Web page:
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Morris, Robert,1931–, American artist, b. Kansas City, Mo. He settled in New York City in 1960 and was allied in his early work with the simple, impersonal forms of minimalismminimalism,
schools of contemporary art and music, with their origins in the 1960s, that have emphasized simplicity and objectivity. Minimalism in the Visual Arts
..... Click the link for more information. , e.g., an untitled 1965 work consisting of four blocks of gray fiberglass. He also often used mirrored surfaces in his sculpture. Implicit in his work is the idea that art can be made of anything. Morris's style and media have changed many times during his career. He has used nonrigid materials such as felt and even steam—precluding reproducible forms and emphasizing the process of art—and was also involved in conceptual artconceptual art,
art movement that began in the 1960s and stresses the artist's concept rather than the art object itself. Growing out of minimalism, conceptual art turned the artist's thoughts and ideas themselves into the primary artistic medium, appealing to the spectator's
..... Click the link for more information. and land artland art
art form developed in the late 1960s and early 70s by Robert Smithson, Robert Morris, Michael Heizer, and others, in which the artist employs the elements of nature in situ or rearranges the landscape with earthmoving equipment.
..... Click the link for more information. . He is known for his enormous multipart sculptures of the 1980s, which include a wide variety of materials, notably casts of body parts and skeletons. Morris has also experimented in performance artperformance art,
multimedia art form originating in the 1970s in which performance is the dominant mode of expression. Perfomance art may incorporate such elements as instrumental or electronic music, song, dance, television, film, sculpture, spoken dialogue, and storytelling.
..... Click the link for more information. , incorporating dance, theater, and the plastic arts. He is a rigorous theorist of art and an influential teacher.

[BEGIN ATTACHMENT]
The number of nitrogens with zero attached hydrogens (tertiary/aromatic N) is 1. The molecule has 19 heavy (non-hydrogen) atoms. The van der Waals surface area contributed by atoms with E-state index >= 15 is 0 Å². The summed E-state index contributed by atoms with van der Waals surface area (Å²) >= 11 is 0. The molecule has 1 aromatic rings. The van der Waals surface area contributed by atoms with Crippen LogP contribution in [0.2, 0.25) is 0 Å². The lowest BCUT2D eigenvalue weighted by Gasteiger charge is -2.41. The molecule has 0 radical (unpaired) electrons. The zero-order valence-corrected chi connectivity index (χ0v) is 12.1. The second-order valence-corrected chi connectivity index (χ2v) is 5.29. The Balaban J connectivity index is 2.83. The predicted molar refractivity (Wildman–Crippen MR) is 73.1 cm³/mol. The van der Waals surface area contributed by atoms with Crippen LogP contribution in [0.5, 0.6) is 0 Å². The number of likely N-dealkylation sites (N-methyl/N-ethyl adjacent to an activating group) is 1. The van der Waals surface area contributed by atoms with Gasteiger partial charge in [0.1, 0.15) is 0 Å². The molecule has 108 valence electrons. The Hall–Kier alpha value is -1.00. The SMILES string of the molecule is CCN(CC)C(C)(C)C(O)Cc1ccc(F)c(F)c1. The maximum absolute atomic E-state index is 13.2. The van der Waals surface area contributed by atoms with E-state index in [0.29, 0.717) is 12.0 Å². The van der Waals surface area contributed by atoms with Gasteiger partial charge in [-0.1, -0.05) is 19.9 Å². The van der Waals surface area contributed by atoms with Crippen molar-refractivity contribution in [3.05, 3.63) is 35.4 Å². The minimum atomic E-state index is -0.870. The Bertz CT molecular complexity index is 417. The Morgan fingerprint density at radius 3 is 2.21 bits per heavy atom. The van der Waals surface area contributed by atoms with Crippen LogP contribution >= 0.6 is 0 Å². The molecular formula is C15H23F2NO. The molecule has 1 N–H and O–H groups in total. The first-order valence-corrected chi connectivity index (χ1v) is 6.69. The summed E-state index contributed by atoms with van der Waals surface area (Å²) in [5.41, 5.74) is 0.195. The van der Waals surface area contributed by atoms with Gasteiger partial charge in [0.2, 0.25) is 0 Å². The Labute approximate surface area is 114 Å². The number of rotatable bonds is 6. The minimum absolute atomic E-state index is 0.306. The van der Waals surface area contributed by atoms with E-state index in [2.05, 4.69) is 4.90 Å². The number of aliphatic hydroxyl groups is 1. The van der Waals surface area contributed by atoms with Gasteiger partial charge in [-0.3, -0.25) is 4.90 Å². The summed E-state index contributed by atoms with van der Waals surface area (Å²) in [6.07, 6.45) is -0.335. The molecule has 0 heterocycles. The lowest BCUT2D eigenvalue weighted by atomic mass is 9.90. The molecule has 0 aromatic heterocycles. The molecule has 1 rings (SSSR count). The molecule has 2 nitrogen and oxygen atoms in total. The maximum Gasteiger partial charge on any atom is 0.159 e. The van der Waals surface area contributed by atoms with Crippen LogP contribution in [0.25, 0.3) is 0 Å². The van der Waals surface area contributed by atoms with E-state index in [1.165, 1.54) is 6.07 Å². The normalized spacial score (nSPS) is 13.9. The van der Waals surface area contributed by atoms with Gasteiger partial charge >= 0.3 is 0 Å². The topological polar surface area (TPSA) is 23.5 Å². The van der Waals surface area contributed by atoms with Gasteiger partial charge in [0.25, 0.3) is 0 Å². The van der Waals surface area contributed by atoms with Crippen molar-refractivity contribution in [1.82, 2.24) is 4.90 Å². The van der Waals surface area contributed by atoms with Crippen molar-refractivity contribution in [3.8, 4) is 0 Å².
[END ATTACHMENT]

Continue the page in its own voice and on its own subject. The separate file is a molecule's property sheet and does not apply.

Morris, Robert,1734–1806, American merchant, known as the "financier of the American Revolution," and signer of the Declaration of Independence, b. Liverpool, England. Morris emigrated to America in 1747 and was soon apprenticed to the merchant Charles Willing in Philadelphia. He showed an unusual aptitude for business and by 1754 became a partner in the firm with the son, Thomas Willing, after the elder Willing's death. He opposed British restrictions prior to the Revolution and served (1775–78) as a member of the Continental Congress. Morris voted against the original motion for independence in July, 1776, as premature, but signed the declaration in August. A member of various committees in Congress, Morris was particularly important in obtaining munitions and other supplies and in borrowing money to finance George Washington's army. Although Morris's vast mercantile interests profited greatly from his congressional activities, both he and his firm were acquitted by Congress of charges of fraud. After leaving Congress, Morris expanded his mercantile and investment operations independently of Willing and by 1781 was almost universally acknowledged as the most prominent merchant in America. The collapse of public credit led to his being appointed superintendent of finance (1781–84) by Congress. Morris labored hard and well in this office; he pressed the states for contributions, retrenched expenditures, took steps toward the establishment of a national mint, guided the organization of a national bank, and extensively used his personal credit to raise funds for the government. He framed, but failed to get Congress to approve, a fiscal program including funding at par of the national debt and the assumption of state debts; it paralleled Alexander Hamilton's program of 1790. Morris was later a member of the U.S. Constitutional Convention (1787) and served (1789–95) as U.S. Senator from Pennsylvania. His private business, continued in his terms of office, ultimately ended in bankruptcy as a result of the collapse of extensive land speculation. Morris was in debtors' prison from 1798 to 1801 and never recovered his fortune.
See biographies by E. P. Oberholtzer (1903, repr. 1968) and C. Rappleye (2010); W. G. Sumner, The Financier and the Finances of the American Revolution (1891, repr. 1968); C. L. Ver Steeg, Robert Morris, Revolutionary Financier (1954, repr. 1972).